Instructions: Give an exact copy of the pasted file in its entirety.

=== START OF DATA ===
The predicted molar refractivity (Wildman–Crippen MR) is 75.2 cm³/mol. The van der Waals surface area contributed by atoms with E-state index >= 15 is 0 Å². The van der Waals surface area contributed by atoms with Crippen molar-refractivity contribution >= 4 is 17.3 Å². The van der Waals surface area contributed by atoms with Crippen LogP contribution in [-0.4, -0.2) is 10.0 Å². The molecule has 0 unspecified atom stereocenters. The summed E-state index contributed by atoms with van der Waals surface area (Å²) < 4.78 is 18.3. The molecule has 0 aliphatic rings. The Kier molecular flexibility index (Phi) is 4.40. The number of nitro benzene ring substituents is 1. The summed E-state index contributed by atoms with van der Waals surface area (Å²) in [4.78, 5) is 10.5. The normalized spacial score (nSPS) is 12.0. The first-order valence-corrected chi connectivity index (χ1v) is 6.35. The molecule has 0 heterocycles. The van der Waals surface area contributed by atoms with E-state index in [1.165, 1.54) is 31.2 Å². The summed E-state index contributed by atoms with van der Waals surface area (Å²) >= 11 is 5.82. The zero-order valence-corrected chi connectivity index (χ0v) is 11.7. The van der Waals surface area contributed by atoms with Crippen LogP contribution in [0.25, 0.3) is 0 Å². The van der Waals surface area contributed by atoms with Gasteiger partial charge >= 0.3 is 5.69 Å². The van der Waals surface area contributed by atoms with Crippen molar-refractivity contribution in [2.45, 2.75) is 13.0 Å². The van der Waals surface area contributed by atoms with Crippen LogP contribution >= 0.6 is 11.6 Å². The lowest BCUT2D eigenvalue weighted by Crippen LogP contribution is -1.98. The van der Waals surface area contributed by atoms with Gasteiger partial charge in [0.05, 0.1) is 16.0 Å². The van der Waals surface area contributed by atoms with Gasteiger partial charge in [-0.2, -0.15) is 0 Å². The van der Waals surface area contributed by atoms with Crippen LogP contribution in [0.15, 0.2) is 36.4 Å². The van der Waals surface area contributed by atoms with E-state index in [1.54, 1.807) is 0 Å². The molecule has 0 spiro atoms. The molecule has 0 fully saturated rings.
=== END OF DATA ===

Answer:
The predicted molar refractivity (Wildman–Crippen MR) is 75.2 cm³/mol. The van der Waals surface area contributed by atoms with E-state index >= 15 is 0 Å². The van der Waals surface area contributed by atoms with Crippen molar-refractivity contribution >= 4 is 17.3 Å². The van der Waals surface area contributed by atoms with Crippen LogP contribution in [-0.4, -0.2) is 10.0 Å². The molecule has 0 unspecified atom stereocenters. The summed E-state index contributed by atoms with van der Waals surface area (Å²) < 4.78 is 18.3. The molecule has 0 aliphatic rings. The Kier molecular flexibility index (Phi) is 4.40. The number of nitro benzene ring substituents is 1. The summed E-state index contributed by atoms with van der Waals surface area (Å²) in [4.78, 5) is 10.5. The normalized spacial score (nSPS) is 12.0. The first-order valence-corrected chi connectivity index (χ1v) is 6.35. The molecule has 0 heterocycles. The van der Waals surface area contributed by atoms with E-state index in [1.165, 1.54) is 31.2 Å². The summed E-state index contributed by atoms with van der Waals surface area (Å²) >= 11 is 5.82. The zero-order valence-corrected chi connectivity index (χ0v) is 11.7. The van der Waals surface area contributed by atoms with Crippen LogP contribution in [0.25, 0.3) is 0 Å². The van der Waals surface area contributed by atoms with Gasteiger partial charge >= 0.3 is 5.69 Å². The van der Waals surface area contributed by atoms with Crippen molar-refractivity contribution in [2.45, 2.75) is 13.0 Å². The van der Waals surface area contributed by atoms with Crippen LogP contribution >= 0.6 is 11.6 Å². The lowest BCUT2D eigenvalue weighted by Crippen LogP contribution is -1.98. The van der Waals surface area contributed by atoms with Gasteiger partial charge in [0.05, 0.1) is 16.0 Å². The van der Waals surface area contributed by atoms with Gasteiger partial charge in [-0.2, -0.15) is 0 Å². The van der Waals surface area contributed by atoms with Crippen LogP contribution in [0.15, 0.2) is 36.4 Å². The van der Waals surface area contributed by atoms with E-state index in [1.54, 1.807) is 0 Å². The molecule has 0 spiro atoms. The molecule has 0 fully saturated rings.